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Green Building Bible, Fourth Edition
Green Building Bible, fourth edition (both books)
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    The answer to this question is probably be obvious, but I can't find the answer in the manual. If anyone else has this MVHR unit (or a similar one) I'd be grateful if you could set me straight!

    We've just moved into our new build and turned on the MVHR unit for the first time. It sent our electricity consumption through the roof (about 24Kwh per day) and I have worked out that the in line heater was turning itself on. I've currently disabled the in line heater.

    The control panel is very simple. We've got it set to "Summer Bypass Normal". I can see an "indoor" and "outdoor" temp on the control box. Is the "indoor" value effectively a pre-heat target for the in line heater? What does the "outdoor" temp do?

    I've had a look in the manual but couldn't see anything useful.

    Many thanks for any helpful comments,
    • CommentAuthorsnyggapa
    • CommentTimeJul 13th 2016
    I have a same unit but no inline heater - and in mine the indoor and outdoor temps are present but only related to the summer bypass , so control at what point it stops trying to recover heat and just acts as a regular ventillation system.

    How is the inline heater connected to the MVHR , or is it controlled from elsewhere?

    Thanks for the response, I will give the installer a call and get a few details from them about the inline heater.

    Do you know why there is both an indoor and outdoor temp for the summer bypass and how to configure them in relation to each other (I think my unit had defaulted to 22 degrees indoor and 15 degrees out door)?

    Would it be if the internal air is above 22 degrees AND the external air is above 15 degrees, don't preheat. Otherwise do?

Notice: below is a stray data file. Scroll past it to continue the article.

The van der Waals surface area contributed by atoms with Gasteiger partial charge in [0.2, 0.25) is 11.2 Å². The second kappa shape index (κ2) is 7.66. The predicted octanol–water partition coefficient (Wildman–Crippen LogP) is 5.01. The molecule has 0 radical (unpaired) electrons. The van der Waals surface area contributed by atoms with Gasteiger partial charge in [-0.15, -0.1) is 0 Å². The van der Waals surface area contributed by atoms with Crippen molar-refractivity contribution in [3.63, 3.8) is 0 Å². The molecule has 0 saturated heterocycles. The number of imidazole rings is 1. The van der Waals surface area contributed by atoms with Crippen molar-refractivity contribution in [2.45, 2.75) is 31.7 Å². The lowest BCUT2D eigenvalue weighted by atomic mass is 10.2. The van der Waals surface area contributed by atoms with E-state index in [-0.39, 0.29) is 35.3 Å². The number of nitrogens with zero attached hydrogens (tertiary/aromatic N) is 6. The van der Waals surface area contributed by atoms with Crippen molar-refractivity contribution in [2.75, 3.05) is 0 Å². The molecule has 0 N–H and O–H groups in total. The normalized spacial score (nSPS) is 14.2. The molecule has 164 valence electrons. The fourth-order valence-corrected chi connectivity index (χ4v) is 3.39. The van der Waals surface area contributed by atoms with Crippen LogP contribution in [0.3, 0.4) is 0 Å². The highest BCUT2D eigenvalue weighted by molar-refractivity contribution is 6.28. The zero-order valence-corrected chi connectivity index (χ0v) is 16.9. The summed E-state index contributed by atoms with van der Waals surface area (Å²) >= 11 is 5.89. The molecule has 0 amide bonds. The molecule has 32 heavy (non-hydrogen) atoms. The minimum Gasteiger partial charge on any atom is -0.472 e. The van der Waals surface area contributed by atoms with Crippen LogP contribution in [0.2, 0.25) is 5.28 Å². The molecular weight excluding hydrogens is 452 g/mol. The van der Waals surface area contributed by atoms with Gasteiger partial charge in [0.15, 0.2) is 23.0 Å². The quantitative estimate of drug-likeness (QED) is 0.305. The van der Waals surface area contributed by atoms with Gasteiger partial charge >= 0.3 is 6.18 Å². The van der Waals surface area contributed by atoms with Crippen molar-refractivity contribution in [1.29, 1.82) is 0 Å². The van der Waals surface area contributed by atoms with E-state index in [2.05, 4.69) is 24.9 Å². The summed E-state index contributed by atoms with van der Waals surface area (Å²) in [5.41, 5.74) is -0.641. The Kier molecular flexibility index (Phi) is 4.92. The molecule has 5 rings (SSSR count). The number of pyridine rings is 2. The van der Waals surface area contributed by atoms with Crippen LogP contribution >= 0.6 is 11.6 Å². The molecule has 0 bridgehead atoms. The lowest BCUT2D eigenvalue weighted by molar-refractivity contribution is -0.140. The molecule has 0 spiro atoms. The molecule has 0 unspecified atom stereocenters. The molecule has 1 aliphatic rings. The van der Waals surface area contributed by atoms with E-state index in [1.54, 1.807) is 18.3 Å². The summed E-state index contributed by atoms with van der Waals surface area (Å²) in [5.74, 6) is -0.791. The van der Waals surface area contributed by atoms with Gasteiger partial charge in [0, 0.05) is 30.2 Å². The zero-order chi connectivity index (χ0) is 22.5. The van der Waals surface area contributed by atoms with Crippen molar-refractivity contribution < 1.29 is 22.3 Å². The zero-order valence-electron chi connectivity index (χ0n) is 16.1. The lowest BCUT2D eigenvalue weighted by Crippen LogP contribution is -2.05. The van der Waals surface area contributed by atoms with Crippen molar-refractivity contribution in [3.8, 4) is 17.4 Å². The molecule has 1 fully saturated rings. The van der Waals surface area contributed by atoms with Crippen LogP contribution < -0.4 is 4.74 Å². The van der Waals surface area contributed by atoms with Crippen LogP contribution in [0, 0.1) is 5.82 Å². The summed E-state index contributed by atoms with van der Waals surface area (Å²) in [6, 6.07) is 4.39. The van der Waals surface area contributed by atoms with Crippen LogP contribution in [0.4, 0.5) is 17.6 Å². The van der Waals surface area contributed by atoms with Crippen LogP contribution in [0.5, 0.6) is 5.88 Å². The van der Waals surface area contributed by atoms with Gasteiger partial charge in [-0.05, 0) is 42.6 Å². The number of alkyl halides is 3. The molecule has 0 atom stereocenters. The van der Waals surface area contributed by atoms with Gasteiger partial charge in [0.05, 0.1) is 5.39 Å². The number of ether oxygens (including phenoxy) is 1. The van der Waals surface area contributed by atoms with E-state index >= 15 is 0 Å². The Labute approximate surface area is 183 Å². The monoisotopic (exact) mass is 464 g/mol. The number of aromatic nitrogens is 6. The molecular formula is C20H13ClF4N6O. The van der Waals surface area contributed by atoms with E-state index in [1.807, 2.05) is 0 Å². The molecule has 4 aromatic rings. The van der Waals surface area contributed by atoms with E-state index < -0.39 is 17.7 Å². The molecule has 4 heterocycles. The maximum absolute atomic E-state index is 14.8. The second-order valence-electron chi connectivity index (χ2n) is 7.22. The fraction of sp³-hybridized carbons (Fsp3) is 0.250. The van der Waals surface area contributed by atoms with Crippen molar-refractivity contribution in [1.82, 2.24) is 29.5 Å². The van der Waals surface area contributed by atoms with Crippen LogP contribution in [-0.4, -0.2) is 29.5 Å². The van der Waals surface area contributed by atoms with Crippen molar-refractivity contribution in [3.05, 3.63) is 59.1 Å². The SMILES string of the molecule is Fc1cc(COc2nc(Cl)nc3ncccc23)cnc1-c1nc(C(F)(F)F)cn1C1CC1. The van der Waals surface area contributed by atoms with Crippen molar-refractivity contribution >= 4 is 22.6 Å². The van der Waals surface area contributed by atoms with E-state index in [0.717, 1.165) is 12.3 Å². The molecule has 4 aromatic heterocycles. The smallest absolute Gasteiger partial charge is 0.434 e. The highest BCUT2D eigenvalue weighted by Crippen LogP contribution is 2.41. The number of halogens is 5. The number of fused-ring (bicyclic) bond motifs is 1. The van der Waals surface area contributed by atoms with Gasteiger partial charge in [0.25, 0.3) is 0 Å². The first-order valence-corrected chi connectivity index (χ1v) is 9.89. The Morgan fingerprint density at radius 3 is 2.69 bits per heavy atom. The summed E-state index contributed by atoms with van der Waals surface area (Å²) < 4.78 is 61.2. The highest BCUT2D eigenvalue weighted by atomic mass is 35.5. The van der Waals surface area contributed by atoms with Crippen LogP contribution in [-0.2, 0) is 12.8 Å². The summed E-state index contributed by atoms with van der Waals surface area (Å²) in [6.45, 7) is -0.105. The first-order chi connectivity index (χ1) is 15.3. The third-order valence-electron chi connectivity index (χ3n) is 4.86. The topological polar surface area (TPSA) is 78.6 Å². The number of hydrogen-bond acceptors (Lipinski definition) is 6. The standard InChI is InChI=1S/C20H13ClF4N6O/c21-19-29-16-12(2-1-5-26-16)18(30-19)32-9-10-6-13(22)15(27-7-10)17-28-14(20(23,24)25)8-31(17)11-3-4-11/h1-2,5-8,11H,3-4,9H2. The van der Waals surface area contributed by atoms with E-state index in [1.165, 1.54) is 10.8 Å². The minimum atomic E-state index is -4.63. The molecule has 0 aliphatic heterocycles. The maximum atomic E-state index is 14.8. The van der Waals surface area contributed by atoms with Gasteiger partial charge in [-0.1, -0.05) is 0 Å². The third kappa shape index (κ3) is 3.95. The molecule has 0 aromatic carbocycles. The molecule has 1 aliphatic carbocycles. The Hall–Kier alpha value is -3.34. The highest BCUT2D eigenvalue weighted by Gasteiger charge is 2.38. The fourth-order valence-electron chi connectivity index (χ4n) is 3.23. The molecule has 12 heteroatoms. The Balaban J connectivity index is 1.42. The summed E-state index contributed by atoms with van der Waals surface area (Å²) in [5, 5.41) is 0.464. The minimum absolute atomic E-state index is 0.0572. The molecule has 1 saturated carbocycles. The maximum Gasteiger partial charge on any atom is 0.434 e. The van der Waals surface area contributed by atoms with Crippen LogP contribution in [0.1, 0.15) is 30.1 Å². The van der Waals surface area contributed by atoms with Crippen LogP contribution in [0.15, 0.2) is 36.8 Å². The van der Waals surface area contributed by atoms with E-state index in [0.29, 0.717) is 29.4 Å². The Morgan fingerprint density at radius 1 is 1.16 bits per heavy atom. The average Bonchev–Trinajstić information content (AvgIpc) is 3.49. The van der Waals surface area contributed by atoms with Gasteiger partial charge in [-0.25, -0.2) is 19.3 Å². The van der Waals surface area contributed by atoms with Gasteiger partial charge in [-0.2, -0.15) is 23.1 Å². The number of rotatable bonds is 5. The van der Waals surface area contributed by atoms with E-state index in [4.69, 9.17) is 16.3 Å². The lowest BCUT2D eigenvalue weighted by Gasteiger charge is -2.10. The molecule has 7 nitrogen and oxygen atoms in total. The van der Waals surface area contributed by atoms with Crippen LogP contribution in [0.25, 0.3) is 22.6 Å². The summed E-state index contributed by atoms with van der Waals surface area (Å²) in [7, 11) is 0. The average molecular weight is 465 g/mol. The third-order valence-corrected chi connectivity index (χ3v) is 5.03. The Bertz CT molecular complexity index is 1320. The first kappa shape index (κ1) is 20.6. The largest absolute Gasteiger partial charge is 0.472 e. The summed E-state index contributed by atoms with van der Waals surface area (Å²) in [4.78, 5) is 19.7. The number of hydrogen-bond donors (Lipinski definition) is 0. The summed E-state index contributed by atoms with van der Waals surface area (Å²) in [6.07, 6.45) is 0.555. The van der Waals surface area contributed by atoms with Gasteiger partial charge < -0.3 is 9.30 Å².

• CommentAuthorsnyggapa
    • CommentTimeJul 13th 2016
    I would guess the inline heater is controlled from somewhere else and not the sentinel unit - maybe a traditional thermostat in the house somewhere? - so these temps you set here will not affect the pre-heater at all, just the opening of the summer bypass ( which can act as a cooler if the outside air is cooler than indoors).

    I can't remember what the temperatures actually "do" but I do remember that it wasn't intuitive!
    • CommentAuthorFlubba
    • CommentTimeJul 13th 2016 edited
    My understanding and logic would suggest the following...

    IF indoor > preset AND outdoor > preset open the summer bypass ELSE do nothing.

    If the indoor temperature is higher even for a short period of time you don't want the summer bypass activating when it could be freezing outside therefore pulling in much much colder air while just dumping heat. However if it's summer and the solar gain is overheating the house you want the ventilation therefore the summer bypass opens.
    • CommentAuthorRobL
    • CommentTimeJul 13th 2016
    I have that unit (VH sentinel kinetic plus, no heater), and it works just as Flubba said.